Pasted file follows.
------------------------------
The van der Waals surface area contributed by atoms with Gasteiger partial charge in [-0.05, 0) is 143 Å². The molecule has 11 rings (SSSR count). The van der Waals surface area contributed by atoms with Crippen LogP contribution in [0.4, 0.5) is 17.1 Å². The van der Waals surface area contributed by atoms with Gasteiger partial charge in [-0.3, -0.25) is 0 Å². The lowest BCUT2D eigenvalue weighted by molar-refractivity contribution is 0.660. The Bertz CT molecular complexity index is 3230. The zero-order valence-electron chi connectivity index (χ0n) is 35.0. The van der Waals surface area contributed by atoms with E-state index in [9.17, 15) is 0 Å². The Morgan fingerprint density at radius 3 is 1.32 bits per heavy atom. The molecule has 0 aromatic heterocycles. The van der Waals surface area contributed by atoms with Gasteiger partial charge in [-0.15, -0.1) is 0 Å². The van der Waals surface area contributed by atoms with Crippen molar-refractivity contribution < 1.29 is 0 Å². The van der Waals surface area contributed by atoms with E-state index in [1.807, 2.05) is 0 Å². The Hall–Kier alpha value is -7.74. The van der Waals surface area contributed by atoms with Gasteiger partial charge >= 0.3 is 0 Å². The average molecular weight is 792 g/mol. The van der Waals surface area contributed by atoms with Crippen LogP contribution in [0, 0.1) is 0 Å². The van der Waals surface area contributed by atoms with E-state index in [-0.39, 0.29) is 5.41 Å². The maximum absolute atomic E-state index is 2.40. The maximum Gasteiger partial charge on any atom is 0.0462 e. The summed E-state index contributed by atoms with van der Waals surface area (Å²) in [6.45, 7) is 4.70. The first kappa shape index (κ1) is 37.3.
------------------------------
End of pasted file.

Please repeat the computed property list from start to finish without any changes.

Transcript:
The van der Waals surface area contributed by atoms with Gasteiger partial charge in [-0.05, 0) is 143 Å². The molecule has 11 rings (SSSR count). The van der Waals surface area contributed by atoms with Crippen LogP contribution in [0.4, 0.5) is 17.1 Å². The van der Waals surface area contributed by atoms with Gasteiger partial charge in [-0.3, -0.25) is 0 Å². The lowest BCUT2D eigenvalue weighted by molar-refractivity contribution is 0.660. The Bertz CT molecular complexity index is 3230. The zero-order valence-electron chi connectivity index (χ0n) is 35.0. The van der Waals surface area contributed by atoms with E-state index in [9.17, 15) is 0 Å². The Morgan fingerprint density at radius 3 is 1.32 bits per heavy atom. The molecule has 0 aromatic heterocycles. The van der Waals surface area contributed by atoms with Gasteiger partial charge in [-0.15, -0.1) is 0 Å². The van der Waals surface area contributed by atoms with Crippen molar-refractivity contribution < 1.29 is 0 Å². The van der Waals surface area contributed by atoms with E-state index in [1.807, 2.05) is 0 Å². The Hall–Kier alpha value is -7.74. The van der Waals surface area contributed by atoms with Gasteiger partial charge >= 0.3 is 0 Å². The average molecular weight is 792 g/mol. The van der Waals surface area contributed by atoms with Crippen LogP contribution in [0, 0.1) is 0 Å². The van der Waals surface area contributed by atoms with E-state index in [-0.39, 0.29) is 5.41 Å². The maximum absolute atomic E-state index is 2.40. The maximum Gasteiger partial charge on any atom is 0.0462 e. The summed E-state index contributed by atoms with van der Waals surface area (Å²) in [6.45, 7) is 4.70. The first kappa shape index (κ1) is 37.3.